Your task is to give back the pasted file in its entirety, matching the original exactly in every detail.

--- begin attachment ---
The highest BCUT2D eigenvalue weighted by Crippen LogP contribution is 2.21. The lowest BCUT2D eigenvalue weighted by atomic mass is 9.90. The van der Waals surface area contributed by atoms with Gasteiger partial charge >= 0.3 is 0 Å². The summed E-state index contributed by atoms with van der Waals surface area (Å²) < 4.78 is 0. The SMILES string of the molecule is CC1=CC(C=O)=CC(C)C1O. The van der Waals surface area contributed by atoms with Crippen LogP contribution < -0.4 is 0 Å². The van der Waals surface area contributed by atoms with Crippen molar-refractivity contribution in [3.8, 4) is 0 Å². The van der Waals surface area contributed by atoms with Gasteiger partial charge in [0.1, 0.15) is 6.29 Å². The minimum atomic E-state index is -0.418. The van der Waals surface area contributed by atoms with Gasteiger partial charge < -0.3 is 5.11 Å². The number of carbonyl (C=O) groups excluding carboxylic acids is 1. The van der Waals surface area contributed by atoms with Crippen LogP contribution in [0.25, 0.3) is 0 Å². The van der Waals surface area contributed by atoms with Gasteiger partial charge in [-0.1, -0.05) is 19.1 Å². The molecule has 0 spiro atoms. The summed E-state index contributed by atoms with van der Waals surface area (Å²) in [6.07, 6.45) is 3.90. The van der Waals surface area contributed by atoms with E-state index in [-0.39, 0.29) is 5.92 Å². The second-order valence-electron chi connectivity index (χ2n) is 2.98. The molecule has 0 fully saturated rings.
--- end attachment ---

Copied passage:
The highest BCUT2D eigenvalue weighted by Crippen LogP contribution is 2.21. The lowest BCUT2D eigenvalue weighted by atomic mass is 9.90. The van der Waals surface area contributed by atoms with Gasteiger partial charge >= 0.3 is 0 Å². The summed E-state index contributed by atoms with van der Waals surface area (Å²) < 4.78 is 0. The SMILES string of the molecule is CC1=CC(C=O)=CC(C)C1O. The van der Waals surface area contributed by atoms with Crippen LogP contribution < -0.4 is 0 Å². The van der Waals surface area contributed by atoms with Crippen molar-refractivity contribution in [3.8, 4) is 0 Å². The van der Waals surface area contributed by atoms with Gasteiger partial charge in [0.1, 0.15) is 6.29 Å². The minimum atomic E-state index is -0.418. The van der Waals surface area contributed by atoms with Gasteiger partial charge < -0.3 is 5.11 Å². The number of carbonyl (C=O) groups excluding carboxylic acids is 1. The van der Waals surface area contributed by atoms with Crippen LogP contribution in [0.25, 0.3) is 0 Å². The van der Waals surface area contributed by atoms with Gasteiger partial charge in [-0.1, -0.05) is 19.1 Å². The molecule has 0 spiro atoms. The summed E-state index contributed by atoms with van der Waals surface area (Å²) in [6.07, 6.45) is 3.90. The van der Waals surface area contributed by atoms with E-state index in [-0.39, 0.29) is 5.92 Å². The second-order valence-electron chi connectivity index (χ2n) is 2.98. The molecule has 0 fully saturated rings.